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Still Alice - Book Review

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by Susan Jackson (subscribe)
Gold Coast Explorer since Jan 2010. Always on the lookout for fun, family things to enjoy with my four kids.
Published October 17th 2012
Start questioning senior moments
Still Alice
Still Alice by Lisa Genova

Still Alice" is a compelling read. Author Lisa Genova writes from the perspective of Alice, a 50 year old psychology professor at Harvard. Beginning with moments of forgetting and confusion, the book follows her personal journey as she sinks into Alzheimer's disease. Through Alice's eyes we also witness her husband and children's reactions as they struggle to come to terms with Alice's condition.

So what is so captivating about this book? It is not a subject I know a great deal about and not one I would think to choose to take to bed each night. It gives a very accessible insight into the world of an Alzheimer's sufferer, told in such a way as to make it difficult to put down.

Alice, teacher, lecturer, researcher - efficient, independent, intellectually sharp and in control, suddenly finds her world changing and shrinking. Her ability to perform basic tasks diminishes as the book progresses. Imagine getting lost a few blocks from your office. Imagine struggling to remember your children's names. Imagine not being able to find the toilet in your own home. The reality is awful and yet the book is not a depressing read. The silver lining for me was witnessing her changing relationship with her youngest daughter, who she knows the least, yet who helps the most as things get worse. It follows the ability ,or often inability, of the family to handle the stress and Alice's perception of the people and events in her life. As her sense of self diminishes she wonders how to identify herself as she loses her Harvard life.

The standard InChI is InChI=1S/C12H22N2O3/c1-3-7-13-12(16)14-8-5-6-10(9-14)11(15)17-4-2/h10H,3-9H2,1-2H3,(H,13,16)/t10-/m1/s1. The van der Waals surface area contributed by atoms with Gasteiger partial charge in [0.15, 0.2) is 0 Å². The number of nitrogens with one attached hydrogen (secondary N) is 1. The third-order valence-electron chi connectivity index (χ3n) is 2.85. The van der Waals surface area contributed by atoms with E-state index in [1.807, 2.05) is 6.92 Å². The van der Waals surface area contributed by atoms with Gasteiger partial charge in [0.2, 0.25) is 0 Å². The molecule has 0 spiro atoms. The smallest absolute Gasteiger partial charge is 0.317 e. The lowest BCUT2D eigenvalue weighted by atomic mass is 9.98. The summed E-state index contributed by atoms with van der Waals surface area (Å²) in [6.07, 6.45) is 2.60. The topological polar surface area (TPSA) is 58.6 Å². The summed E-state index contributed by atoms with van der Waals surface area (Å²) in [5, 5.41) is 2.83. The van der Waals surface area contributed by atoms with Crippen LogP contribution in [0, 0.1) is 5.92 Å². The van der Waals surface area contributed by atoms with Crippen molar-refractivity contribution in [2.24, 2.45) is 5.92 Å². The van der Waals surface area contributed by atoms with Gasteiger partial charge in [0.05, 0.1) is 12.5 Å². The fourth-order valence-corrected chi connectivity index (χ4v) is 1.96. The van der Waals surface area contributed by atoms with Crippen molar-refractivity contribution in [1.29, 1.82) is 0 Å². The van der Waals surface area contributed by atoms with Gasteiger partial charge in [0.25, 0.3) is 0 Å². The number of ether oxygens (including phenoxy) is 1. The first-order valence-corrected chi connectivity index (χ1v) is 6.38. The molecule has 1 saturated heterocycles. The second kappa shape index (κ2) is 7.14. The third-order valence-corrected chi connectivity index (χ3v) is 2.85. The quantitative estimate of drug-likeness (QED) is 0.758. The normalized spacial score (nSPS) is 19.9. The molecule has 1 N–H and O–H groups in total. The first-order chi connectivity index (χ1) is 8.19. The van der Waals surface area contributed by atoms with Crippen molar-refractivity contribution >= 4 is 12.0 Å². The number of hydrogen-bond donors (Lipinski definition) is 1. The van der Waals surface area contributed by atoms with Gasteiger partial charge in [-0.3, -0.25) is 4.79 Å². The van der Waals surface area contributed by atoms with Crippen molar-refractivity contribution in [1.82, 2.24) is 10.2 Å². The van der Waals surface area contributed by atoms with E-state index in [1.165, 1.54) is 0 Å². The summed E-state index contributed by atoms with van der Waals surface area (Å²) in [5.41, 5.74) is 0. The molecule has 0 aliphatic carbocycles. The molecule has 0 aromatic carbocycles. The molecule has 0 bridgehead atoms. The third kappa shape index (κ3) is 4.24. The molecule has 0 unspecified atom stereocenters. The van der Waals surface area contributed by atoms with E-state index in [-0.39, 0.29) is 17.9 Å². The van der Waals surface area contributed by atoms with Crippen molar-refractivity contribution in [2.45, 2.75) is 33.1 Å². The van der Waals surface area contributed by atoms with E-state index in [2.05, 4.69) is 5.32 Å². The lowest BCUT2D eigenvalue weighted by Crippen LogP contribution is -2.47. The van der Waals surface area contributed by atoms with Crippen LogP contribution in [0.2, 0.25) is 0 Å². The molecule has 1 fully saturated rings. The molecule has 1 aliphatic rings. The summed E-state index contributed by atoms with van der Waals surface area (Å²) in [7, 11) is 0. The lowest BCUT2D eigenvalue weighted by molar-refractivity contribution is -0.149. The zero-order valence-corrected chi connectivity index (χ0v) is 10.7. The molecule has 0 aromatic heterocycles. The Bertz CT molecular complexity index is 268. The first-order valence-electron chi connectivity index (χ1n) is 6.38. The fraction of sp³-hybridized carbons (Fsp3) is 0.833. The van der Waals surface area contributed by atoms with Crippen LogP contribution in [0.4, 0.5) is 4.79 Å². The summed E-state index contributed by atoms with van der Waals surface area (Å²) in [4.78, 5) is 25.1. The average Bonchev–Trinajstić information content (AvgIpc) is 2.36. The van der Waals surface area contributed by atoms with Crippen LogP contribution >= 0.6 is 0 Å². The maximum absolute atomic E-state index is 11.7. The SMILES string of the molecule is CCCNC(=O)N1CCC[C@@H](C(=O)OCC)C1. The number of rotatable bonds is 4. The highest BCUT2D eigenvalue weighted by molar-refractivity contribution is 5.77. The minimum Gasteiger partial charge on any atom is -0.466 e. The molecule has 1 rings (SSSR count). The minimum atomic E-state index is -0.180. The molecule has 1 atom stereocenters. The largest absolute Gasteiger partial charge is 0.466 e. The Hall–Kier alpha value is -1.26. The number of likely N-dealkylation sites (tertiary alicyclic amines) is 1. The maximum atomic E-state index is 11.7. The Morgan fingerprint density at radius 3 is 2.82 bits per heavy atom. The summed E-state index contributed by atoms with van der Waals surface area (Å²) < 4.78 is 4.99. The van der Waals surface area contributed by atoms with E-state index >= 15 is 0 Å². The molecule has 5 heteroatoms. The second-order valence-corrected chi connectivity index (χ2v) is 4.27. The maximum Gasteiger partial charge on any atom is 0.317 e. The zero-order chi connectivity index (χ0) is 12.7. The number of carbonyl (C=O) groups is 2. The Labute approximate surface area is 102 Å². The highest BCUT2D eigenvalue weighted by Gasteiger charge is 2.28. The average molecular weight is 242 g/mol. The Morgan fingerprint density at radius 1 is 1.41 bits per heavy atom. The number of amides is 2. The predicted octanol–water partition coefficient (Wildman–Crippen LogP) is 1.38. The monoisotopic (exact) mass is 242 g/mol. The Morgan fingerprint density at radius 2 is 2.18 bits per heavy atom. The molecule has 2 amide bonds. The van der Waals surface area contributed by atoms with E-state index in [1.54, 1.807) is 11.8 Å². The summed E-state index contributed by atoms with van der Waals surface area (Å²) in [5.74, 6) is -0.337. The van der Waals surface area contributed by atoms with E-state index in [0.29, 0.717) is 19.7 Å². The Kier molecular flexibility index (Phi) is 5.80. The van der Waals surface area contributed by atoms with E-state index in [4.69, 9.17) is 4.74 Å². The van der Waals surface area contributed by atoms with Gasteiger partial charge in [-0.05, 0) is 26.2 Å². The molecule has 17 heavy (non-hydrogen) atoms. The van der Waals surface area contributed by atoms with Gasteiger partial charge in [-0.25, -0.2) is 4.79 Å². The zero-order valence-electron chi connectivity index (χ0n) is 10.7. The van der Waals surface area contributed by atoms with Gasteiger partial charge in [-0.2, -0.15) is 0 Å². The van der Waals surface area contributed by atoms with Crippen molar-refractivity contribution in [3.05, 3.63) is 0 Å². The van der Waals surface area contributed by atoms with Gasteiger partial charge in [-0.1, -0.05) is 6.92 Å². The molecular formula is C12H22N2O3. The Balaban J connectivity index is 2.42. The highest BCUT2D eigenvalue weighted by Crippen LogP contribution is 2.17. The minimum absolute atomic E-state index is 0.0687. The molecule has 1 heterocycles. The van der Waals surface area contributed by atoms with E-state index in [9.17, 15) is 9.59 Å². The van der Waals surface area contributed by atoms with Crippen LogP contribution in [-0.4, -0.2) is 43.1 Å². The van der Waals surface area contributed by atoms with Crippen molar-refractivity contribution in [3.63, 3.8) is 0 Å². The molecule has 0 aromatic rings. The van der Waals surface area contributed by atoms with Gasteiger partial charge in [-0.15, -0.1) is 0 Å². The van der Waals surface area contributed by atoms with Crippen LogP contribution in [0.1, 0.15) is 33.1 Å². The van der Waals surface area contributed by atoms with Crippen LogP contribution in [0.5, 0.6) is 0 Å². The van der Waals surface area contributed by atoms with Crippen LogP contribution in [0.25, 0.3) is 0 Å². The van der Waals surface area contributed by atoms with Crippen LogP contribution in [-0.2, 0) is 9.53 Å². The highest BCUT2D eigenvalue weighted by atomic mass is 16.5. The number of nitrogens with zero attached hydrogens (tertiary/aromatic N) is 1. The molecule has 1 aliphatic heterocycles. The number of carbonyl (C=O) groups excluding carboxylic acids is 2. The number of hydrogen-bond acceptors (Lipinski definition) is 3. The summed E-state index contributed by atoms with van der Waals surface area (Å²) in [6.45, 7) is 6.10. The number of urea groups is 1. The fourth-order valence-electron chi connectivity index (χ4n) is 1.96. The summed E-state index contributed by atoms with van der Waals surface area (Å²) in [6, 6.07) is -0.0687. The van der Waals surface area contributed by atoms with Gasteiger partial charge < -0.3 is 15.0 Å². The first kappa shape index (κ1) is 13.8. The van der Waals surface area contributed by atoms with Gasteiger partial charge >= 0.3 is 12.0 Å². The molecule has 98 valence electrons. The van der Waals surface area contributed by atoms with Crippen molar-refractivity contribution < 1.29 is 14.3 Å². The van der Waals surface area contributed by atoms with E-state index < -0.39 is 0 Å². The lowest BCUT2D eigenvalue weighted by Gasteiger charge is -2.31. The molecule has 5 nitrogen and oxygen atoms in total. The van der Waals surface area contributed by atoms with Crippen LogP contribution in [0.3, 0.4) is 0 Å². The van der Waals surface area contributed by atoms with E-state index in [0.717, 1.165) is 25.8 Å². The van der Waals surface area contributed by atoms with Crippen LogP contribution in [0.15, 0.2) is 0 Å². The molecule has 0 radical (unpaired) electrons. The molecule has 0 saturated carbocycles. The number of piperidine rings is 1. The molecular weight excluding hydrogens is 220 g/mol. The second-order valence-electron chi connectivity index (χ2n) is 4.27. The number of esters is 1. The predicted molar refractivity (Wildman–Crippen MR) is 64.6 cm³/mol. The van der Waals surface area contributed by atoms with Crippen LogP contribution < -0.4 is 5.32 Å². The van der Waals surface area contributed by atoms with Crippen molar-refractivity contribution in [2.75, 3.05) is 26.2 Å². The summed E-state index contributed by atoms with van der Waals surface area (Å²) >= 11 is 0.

Alice could be your mother, your neighbour, your friend - you. Alice has early onset Alzheimer's. She is not an ageing grandparent where the level of forgetting seems more normal.

Watching her life, as if it were a picture, the colour fades first, finding black and white, then shades of grey and then, like an old photo, parts of the picture fade out completely. Read this book for the knowledge of what it is like to live with Alzheimer's. Read it if you know someone who is suffering. Read it to understand.
Still Alice
Author Lisa Genova


Beverly Beckham is quoted in the Boston Globe as saying:

" After I read "Still Alice", I wanted to stand up and tell a train full of strangers "You have to get this book".

I feel the same, so am telling you: " Read this book". Just make sure you set aside 3 days in which to be totally absorbed.
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Why? You won't be able to put this book down
Where: Find a quiet place to read
Your Comment
This was my mothers disease, she got alzheimers, where the mild forgetting is slowly, making her ill
by E_her (score: 0|8) 1951 days ago
How amazing. My mother died last year with Alzheimer's. Her name was Alice.
by nutho (score: 0|6) 1947 days ago
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